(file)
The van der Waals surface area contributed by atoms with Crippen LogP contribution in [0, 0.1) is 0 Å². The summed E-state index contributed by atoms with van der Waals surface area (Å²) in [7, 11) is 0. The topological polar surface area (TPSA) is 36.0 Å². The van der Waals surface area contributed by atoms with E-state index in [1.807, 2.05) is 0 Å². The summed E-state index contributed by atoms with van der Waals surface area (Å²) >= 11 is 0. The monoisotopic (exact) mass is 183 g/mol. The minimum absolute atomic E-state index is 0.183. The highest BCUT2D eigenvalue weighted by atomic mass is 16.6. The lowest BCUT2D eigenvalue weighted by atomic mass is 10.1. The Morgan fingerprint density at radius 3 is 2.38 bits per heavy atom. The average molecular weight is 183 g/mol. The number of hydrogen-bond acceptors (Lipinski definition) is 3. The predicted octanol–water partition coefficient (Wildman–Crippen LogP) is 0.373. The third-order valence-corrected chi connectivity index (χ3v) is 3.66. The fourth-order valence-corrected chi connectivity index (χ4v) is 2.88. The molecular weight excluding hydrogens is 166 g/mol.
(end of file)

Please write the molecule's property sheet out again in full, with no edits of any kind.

The van der Waals surface area contributed by atoms with Crippen LogP contribution in [0, 0.1) is 0 Å². The summed E-state index contributed by atoms with van der Waals surface area (Å²) in [7, 11) is 0. The topological polar surface area (TPSA) is 36.0 Å². The van der Waals surface area contributed by atoms with E-state index in [1.807, 2.05) is 0 Å². The summed E-state index contributed by atoms with van der Waals surface area (Å²) >= 11 is 0. The monoisotopic (exact) mass is 183 g/mol. The minimum absolute atomic E-state index is 0.183. The highest BCUT2D eigenvalue weighted by atomic mass is 16.6. The lowest BCUT2D eigenvalue weighted by atomic mass is 10.1. The Morgan fingerprint density at radius 3 is 2.38 bits per heavy atom. The average molecular weight is 183 g/mol. The number of hydrogen-bond acceptors (Lipinski definition) is 3. The predicted octanol–water partition coefficient (Wildman–Crippen LogP) is 0.373. The third-order valence-corrected chi connectivity index (χ3v) is 3.66. The fourth-order valence-corrected chi connectivity index (χ4v) is 2.88. The molecular weight excluding hydrogens is 166 g/mol.